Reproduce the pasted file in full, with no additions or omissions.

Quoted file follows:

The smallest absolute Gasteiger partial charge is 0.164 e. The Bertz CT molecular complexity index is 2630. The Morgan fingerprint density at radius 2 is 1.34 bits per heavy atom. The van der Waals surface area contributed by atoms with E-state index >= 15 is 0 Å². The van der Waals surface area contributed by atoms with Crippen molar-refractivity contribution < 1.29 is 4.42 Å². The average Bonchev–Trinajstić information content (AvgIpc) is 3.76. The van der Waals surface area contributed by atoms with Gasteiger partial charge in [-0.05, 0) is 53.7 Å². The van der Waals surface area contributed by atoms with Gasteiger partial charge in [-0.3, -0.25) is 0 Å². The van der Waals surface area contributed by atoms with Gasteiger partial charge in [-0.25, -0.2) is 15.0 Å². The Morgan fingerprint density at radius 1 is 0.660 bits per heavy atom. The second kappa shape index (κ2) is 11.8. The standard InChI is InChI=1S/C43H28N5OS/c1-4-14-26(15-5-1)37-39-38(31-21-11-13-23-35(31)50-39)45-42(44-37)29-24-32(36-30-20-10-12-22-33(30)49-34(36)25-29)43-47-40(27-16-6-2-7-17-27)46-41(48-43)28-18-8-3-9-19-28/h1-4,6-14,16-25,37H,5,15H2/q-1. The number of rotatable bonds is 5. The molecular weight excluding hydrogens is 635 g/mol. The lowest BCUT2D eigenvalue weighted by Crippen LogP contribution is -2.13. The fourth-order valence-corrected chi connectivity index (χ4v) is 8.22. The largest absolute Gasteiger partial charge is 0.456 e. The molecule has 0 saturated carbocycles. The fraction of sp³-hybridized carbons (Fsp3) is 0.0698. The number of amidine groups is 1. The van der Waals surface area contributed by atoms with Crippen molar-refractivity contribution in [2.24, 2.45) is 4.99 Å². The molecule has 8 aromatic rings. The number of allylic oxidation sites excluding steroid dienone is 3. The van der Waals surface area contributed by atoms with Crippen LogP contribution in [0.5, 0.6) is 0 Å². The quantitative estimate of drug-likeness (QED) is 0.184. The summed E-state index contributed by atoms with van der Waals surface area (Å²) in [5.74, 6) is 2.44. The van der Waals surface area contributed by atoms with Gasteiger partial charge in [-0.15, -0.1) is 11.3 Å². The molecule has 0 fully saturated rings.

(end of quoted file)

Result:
The smallest absolute Gasteiger partial charge is 0.164 e. The Bertz CT molecular complexity index is 2630. The Morgan fingerprint density at radius 2 is 1.34 bits per heavy atom. The van der Waals surface area contributed by atoms with E-state index >= 15 is 0 Å². The van der Waals surface area contributed by atoms with Crippen molar-refractivity contribution < 1.29 is 4.42 Å². The average Bonchev–Trinajstić information content (AvgIpc) is 3.76. The van der Waals surface area contributed by atoms with Gasteiger partial charge in [-0.05, 0) is 53.7 Å². The van der Waals surface area contributed by atoms with Gasteiger partial charge in [-0.3, -0.25) is 0 Å². The van der Waals surface area contributed by atoms with Gasteiger partial charge in [-0.25, -0.2) is 15.0 Å². The Morgan fingerprint density at radius 1 is 0.660 bits per heavy atom. The second kappa shape index (κ2) is 11.8. The standard InChI is InChI=1S/C43H28N5OS/c1-4-14-26(15-5-1)37-39-38(31-21-11-13-23-35(31)50-39)45-42(44-37)29-24-32(36-30-20-10-12-22-33(30)49-34(36)25-29)43-47-40(27-16-6-2-7-17-27)46-41(48-43)28-18-8-3-9-19-28/h1-4,6-14,16-25,37H,5,15H2/q-1. The number of rotatable bonds is 5. The molecular weight excluding hydrogens is 635 g/mol. The lowest BCUT2D eigenvalue weighted by Crippen LogP contribution is -2.13. The fourth-order valence-corrected chi connectivity index (χ4v) is 8.22. The largest absolute Gasteiger partial charge is 0.456 e. The molecule has 0 saturated carbocycles. The fraction of sp³-hybridized carbons (Fsp3) is 0.0698. The number of amidine groups is 1. The van der Waals surface area contributed by atoms with Crippen molar-refractivity contribution in [2.24, 2.45) is 4.99 Å². The molecule has 8 aromatic rings. The number of allylic oxidation sites excluding steroid dienone is 3. The van der Waals surface area contributed by atoms with Crippen LogP contribution in [0.5, 0.6) is 0 Å². The quantitative estimate of drug-likeness (QED) is 0.184. The summed E-state index contributed by atoms with van der Waals surface area (Å²) in [5.74, 6) is 2.44. The van der Waals surface area contributed by atoms with Gasteiger partial charge in [-0.15, -0.1) is 11.3 Å². The molecule has 0 fully saturated rings.